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Cultural exhibitions rising in popularity among young Chinese

2021/10/27 10:06:08   source:Global Times

People visit an exhibition on Marc Chagall at the Langfang branch of CAFA Art Museum, in Langfang, north China''s Hebei Province, Oct. 10, 2020. Consisting of 155 creations, an exhibition on Russian-French artist Marc Chagall is held from Oct. 9, 2020 to Jan. 18, 2021 here. (Xinhua/Zhang Yuwei)

People visit an exhibition on Marc Chagall at the Langfang branch of CAFA Art Museum, in Langfang, north China's Hebei Province, Oct. 10, 2020. Consisting of 155 creations, an exhibition on Russian-French artist Marc Chagall is held from Oct. 9, 2020 to Jan. 18, 2021 here. (Xinhua/Zhang Yuwei)

As the number of exhibitions in China has nearly tripled in recent years, museums and art galleries are becoming the hot new place to gather together among young Chinese.

The number of temporary and permanent exhibitions has increased nearly twofold in recent years according to public data. Roughly 29,000 exhibitions were held across the country from August 2020 to August 2021, based on a report from the China News on Sunday, comparing this to the 11,033 exhibitions held in 2019 according to data from the China Convention and Exhibition Society.

"If you look at the comparison, this increase is pretty good," an experienced curator based in East China's Jiangsu Province told the Global Times, noting that the number of exhibitions increased by an average of 1,000 annually over the past decade in China.

Insiders say that young people today think highly of the cultural industry, and when coupled with the increase in platforms for young Chinese artists to display their works, this has set the stage for "an exhibition boom."

The Global Times reached two exhibition lovers and a curator to ask their thoughts on the matter.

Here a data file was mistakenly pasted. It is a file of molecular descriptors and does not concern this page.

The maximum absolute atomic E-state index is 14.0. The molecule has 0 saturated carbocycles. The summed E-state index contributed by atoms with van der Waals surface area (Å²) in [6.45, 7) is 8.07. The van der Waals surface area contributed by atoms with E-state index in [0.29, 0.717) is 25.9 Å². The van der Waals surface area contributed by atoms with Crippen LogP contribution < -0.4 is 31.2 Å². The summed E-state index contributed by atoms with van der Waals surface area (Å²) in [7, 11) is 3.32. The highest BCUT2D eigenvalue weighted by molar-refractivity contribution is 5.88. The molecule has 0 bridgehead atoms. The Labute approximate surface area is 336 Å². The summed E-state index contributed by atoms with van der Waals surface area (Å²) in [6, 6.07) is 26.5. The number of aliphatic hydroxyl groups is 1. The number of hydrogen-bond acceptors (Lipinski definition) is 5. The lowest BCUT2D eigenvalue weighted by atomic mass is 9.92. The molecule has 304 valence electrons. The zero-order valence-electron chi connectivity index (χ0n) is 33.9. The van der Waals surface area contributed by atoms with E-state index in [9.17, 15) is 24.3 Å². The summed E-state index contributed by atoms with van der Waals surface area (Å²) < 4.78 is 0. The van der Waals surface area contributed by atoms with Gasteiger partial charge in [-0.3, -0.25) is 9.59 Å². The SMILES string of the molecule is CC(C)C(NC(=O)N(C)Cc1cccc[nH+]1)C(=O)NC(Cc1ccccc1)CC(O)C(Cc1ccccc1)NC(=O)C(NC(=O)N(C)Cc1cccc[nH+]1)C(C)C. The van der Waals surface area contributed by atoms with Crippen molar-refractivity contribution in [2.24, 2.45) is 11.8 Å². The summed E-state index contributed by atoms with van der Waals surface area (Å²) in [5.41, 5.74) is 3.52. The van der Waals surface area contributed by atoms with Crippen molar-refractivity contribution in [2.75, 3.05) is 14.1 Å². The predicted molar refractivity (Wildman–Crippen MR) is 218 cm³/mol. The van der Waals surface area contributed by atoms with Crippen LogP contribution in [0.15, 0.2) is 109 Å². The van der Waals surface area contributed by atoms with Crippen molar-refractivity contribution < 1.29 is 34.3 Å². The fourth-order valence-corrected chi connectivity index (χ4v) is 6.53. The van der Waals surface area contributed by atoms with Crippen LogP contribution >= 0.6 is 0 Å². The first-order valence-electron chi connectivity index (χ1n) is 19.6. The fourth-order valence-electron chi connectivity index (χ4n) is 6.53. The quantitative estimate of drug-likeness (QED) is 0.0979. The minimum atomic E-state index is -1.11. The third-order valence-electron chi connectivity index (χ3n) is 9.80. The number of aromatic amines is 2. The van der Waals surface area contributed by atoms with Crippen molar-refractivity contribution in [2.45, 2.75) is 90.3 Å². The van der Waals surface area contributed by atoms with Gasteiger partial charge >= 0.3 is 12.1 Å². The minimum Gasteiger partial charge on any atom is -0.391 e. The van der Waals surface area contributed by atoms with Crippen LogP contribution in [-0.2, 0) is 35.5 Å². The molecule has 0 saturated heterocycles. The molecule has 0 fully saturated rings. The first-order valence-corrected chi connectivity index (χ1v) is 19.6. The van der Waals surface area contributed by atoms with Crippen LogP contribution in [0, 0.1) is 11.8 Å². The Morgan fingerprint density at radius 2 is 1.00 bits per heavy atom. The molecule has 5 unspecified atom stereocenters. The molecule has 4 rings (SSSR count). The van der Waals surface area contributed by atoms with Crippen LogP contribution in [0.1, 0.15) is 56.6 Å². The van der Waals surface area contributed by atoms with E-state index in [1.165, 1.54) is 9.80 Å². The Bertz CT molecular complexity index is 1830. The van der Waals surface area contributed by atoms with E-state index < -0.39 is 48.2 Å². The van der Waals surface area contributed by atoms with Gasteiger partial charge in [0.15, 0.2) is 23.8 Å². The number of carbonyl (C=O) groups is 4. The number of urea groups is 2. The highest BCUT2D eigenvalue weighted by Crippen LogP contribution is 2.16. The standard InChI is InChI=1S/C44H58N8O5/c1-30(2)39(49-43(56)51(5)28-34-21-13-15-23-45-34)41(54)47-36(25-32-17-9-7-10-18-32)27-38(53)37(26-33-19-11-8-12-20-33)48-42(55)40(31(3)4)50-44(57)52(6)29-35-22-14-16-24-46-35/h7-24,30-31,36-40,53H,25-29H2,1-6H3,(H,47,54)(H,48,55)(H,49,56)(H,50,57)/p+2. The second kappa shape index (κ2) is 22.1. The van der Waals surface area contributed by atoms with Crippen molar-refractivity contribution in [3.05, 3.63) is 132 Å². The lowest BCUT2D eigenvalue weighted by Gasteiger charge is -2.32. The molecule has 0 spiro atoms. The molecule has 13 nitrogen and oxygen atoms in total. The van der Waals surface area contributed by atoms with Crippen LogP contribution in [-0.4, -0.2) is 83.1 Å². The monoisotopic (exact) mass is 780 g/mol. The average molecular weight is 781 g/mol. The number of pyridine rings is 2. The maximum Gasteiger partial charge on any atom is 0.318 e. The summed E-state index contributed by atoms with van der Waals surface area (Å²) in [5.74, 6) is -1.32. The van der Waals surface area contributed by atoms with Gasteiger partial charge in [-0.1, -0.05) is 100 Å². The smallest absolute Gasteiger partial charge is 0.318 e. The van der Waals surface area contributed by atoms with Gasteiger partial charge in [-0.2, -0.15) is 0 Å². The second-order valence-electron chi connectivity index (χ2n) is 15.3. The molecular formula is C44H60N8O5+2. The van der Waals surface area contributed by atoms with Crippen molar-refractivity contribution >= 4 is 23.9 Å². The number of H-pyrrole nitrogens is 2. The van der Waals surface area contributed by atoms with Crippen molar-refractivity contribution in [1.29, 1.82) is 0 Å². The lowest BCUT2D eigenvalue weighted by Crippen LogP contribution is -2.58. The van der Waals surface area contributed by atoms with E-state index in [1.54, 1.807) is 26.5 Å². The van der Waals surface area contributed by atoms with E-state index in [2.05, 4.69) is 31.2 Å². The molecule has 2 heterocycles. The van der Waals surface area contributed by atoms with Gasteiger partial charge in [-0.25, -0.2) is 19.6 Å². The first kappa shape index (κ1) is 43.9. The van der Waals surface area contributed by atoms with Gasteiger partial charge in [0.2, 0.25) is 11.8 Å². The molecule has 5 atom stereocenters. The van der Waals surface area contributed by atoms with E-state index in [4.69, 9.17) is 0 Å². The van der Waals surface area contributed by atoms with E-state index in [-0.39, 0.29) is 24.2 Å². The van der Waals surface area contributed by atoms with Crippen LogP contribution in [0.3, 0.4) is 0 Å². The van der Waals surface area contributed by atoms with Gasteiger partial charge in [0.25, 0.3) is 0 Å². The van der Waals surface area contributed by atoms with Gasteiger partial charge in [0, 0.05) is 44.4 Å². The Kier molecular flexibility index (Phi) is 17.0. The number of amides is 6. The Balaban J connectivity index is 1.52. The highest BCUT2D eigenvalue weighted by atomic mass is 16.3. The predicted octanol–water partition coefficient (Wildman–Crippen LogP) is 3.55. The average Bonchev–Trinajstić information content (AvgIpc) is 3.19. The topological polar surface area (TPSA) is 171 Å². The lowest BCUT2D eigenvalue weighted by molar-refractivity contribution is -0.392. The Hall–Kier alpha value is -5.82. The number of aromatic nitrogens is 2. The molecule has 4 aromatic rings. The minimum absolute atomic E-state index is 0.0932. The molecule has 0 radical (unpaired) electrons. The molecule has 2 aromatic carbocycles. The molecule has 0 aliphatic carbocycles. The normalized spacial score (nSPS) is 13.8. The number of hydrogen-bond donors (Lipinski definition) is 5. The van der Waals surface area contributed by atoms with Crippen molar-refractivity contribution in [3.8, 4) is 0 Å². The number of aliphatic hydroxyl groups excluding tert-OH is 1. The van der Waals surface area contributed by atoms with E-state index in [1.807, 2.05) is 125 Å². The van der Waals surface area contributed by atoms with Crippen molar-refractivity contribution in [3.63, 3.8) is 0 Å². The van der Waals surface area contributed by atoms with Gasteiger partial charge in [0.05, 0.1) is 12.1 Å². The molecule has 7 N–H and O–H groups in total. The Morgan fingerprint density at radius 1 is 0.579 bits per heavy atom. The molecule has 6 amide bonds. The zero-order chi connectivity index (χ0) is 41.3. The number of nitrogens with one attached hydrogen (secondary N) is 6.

Wu Chen, a 25-year-old working in the publishing industry in Beijing, just returned from an immersive exhibition featuring the art of Van Gogh.

The show, undertaken by a company called Grande Experience, had toured more than 70 cities before it landed in Beijing.

Wu said she had greatly anticipated the show ever since she heard that it was coming to the capital and bought a ticket the second day they became available.

She described how popular the exhibition was in China, "By the time I bought my ticket nearly 8,000 tickets had already been sold online." Wu studied in London for a year in 2019 when she noted herself falling in love with the art exhibitions since then, and often goes out with friends to search for more interesting exhibitions from time to time.

In addition to Western exhibitions coming to China, young Chinese have also been showing a greater interest in exhibitions of traditional Chinese culture. Shan Jixiang, former curator of the Palace Museum in Beijing, once told media that in 2019 the museum marked "the first time that people under 35 exceeded 50 percent of all visitors."

Another exhibition enthusiast surnamed Zou, who works in the internet industry, wants to explore traditional collections. She noted that the Palace Museum is her favorite place.

"I noticed that in recent years, the museum has been holding very large-scale exhibitions," Zou said, adding that she thinks this is an excellent idea to attract the attention of young visitors to the "once unappreciated pavilions that had been collecting dust in history."

In addition to efforts by China's traditional museums, more curation companies have taken notice of the power of young artists and their modern art, and so have been working to provide them with a platform.

"We are like a bridge. These young artists have the most interesting ideas when viewing this society in their artistic way and try to convey the problems they have spotted in the form of art," the Jiangsu-based curator told the Global Times. 

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